💡 Learn about how blockchain technology and how it can benefit your packaging.
As the world shifts more towards online shopping and e-commerce, we’ve seen new trends take shape.
There is more demand for transparency, ethical manufacturing, and a desire to understand product origins in more detail.
Consumers aren’t just satisfied with knowing where the product is made anymore. They want to know how the products are made, the supply chain it follows, up to the point when it arrives at their doorstep.
To meet these demands, businesses have increasingly been looking at the latest technologies.
Blockchain and transparency have been a central part of the discussion because of its potential for supply chains and product fulfillment.
Blockchain is essential for building trust with consumers in a digital age, which is becoming increasingly crucial for brands.
It serves as a quick and effective way to show customers that product claims are genuine and ensure they can trust the products they purchase.
What is Blockchain Technology?
Blockchain is a decentralized, distributed ledger – or a record of events.
No one owns the information, and it’s spread out on multiple platforms.
It serves as a record of events across platforms without any outside influence or ownership.
It’s 100% authentic, so there is little worry about tampering or compromise because the information is distributed enough to be protected.
A ledger system for logistics, then, is a perfect fit.
Blockchain Technology in Supply Chains
As consumers become savvier, businesses have shifted gears towards decentralization and transparency.
As a result, blockchain for supply chain transparency offers a lot of potential.
Large companies like Walmart see how blockchain can benefit the supply chain, and smaller businesses are following suit.
But why does blockchain matter so much for supply chain transparency?
Well, it’s actually because of the way blockchain works.
Supply chains can be compromised, but blockchain reduces the risk of that.
And even if there is some kind of compromise or issue, blockchain makes it easy to trace back the source of the issue.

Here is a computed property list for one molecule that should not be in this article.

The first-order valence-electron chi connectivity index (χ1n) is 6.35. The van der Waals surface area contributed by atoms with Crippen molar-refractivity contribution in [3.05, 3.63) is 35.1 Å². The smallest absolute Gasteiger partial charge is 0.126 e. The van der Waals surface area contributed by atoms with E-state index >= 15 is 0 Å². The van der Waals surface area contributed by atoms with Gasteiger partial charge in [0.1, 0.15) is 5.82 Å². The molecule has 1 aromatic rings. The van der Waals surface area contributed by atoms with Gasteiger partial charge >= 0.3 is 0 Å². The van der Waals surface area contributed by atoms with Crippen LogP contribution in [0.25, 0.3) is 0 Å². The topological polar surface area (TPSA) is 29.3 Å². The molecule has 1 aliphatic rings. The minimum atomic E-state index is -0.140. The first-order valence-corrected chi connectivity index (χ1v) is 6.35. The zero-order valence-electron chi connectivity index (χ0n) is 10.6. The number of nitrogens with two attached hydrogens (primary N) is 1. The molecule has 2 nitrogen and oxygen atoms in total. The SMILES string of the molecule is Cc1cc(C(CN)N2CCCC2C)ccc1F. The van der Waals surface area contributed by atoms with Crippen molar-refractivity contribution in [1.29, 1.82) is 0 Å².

Using blockchain technology across the supply chain streamlines processes and reduces some of the worries that the supply chain poses, especially in this day and age.
Everything gets tracked back, and there’s always a record of each event in the supply chain.
Blockchain Technology and Packaging
Blockchain transparency isn’t just a transformation of the supply chain as we know it, but it also moves into other areas in the ecosystem.
For example, the way food is packaged, or rather, how it comes to be packaged, takes on new importance with blockchain in the supply chain.
Let’s take product information, for example.
For many products, information is a central part of the packaging.
That means the packaging needs to be functional for protection, look aesthetically pleasing while also giving shoppers necessary information about the product and how it’s made.
But blockchain reduces the necessity of that.
Supply chain transparency can be communicated through simple QR codes and other measures, with everything being fully traceable.
Blockchain enables a quick and simple digital process for accessing information rather than trying to fit boxes of information on the packaging.
This can apply to many types of products, but one of the main test cases for blockchain is food packaging.
Using the technology, businesses are making it easier to trace food items starting from farmers up to distributors and have a system of checks and balances in place.
When there are issues such as recalls, businesses can trace the issue easily in the supply chain using scannable codes.
Although blockchain adoption rates aren’t as high now…it’s only a matter of time, really.
As more businesses invest in the technology, suppliers are getting on board.
After all, the technology offers them a way to ensure trust and supply chain transparency and reduces the need for intermediaries along the way.
Over the next few years, expect blockchain to become the norm, not the exception.
Packaging companies are already looking at new ways to incorporate scannable imagery to accommodate the changes as we move into the next era of product packaging.